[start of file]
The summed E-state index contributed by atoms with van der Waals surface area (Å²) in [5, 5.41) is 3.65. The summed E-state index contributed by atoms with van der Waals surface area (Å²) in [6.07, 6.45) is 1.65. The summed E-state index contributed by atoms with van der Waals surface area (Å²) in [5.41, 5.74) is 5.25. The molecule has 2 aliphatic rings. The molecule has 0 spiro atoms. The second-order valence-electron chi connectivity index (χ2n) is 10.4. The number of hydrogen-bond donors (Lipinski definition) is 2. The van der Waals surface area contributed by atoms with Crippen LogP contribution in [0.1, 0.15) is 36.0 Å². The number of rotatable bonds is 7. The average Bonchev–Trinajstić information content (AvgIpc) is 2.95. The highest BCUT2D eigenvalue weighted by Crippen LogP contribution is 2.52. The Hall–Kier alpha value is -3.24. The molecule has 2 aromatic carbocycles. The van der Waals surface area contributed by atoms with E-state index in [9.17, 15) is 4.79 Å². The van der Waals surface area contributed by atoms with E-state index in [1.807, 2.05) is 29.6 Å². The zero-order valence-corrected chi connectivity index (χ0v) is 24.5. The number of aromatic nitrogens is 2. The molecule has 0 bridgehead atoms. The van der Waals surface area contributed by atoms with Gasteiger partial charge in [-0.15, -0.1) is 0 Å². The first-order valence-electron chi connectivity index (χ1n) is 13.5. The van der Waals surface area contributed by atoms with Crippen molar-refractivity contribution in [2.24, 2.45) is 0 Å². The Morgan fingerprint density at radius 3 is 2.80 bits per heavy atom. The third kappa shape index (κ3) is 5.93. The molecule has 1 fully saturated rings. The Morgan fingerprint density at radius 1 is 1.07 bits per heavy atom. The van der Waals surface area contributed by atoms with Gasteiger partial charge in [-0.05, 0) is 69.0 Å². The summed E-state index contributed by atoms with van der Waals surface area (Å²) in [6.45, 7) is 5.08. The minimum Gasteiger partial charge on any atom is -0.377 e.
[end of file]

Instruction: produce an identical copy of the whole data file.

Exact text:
The summed E-state index contributed by atoms with van der Waals surface area (Å²) in [5, 5.41) is 3.65. The summed E-state index contributed by atoms with van der Waals surface area (Å²) in [6.07, 6.45) is 1.65. The summed E-state index contributed by atoms with van der Waals surface area (Å²) in [5.41, 5.74) is 5.25. The molecule has 2 aliphatic rings. The molecule has 0 spiro atoms. The second-order valence-electron chi connectivity index (χ2n) is 10.4. The number of hydrogen-bond donors (Lipinski definition) is 2. The van der Waals surface area contributed by atoms with Crippen LogP contribution in [0.1, 0.15) is 36.0 Å². The number of rotatable bonds is 7. The average Bonchev–Trinajstić information content (AvgIpc) is 2.95. The highest BCUT2D eigenvalue weighted by Crippen LogP contribution is 2.52. The Hall–Kier alpha value is -3.24. The molecule has 2 aromatic carbocycles. The van der Waals surface area contributed by atoms with E-state index in [9.17, 15) is 4.79 Å². The van der Waals surface area contributed by atoms with E-state index in [1.807, 2.05) is 29.6 Å². The zero-order valence-corrected chi connectivity index (χ0v) is 24.5. The number of aromatic nitrogens is 2. The molecule has 0 bridgehead atoms. The van der Waals surface area contributed by atoms with Gasteiger partial charge in [-0.15, -0.1) is 0 Å². The first-order valence-electron chi connectivity index (χ1n) is 13.5. The van der Waals surface area contributed by atoms with Crippen molar-refractivity contribution in [2.24, 2.45) is 0 Å². The Morgan fingerprint density at radius 3 is 2.80 bits per heavy atom. The third kappa shape index (κ3) is 5.93. The molecule has 1 fully saturated rings. The Morgan fingerprint density at radius 1 is 1.07 bits per heavy atom. The van der Waals surface area contributed by atoms with Gasteiger partial charge in [-0.05, 0) is 69.0 Å². The summed E-state index contributed by atoms with van der Waals surface area (Å²) in [6.45, 7) is 5.08. The minimum Gasteiger partial charge on any atom is -0.377 e.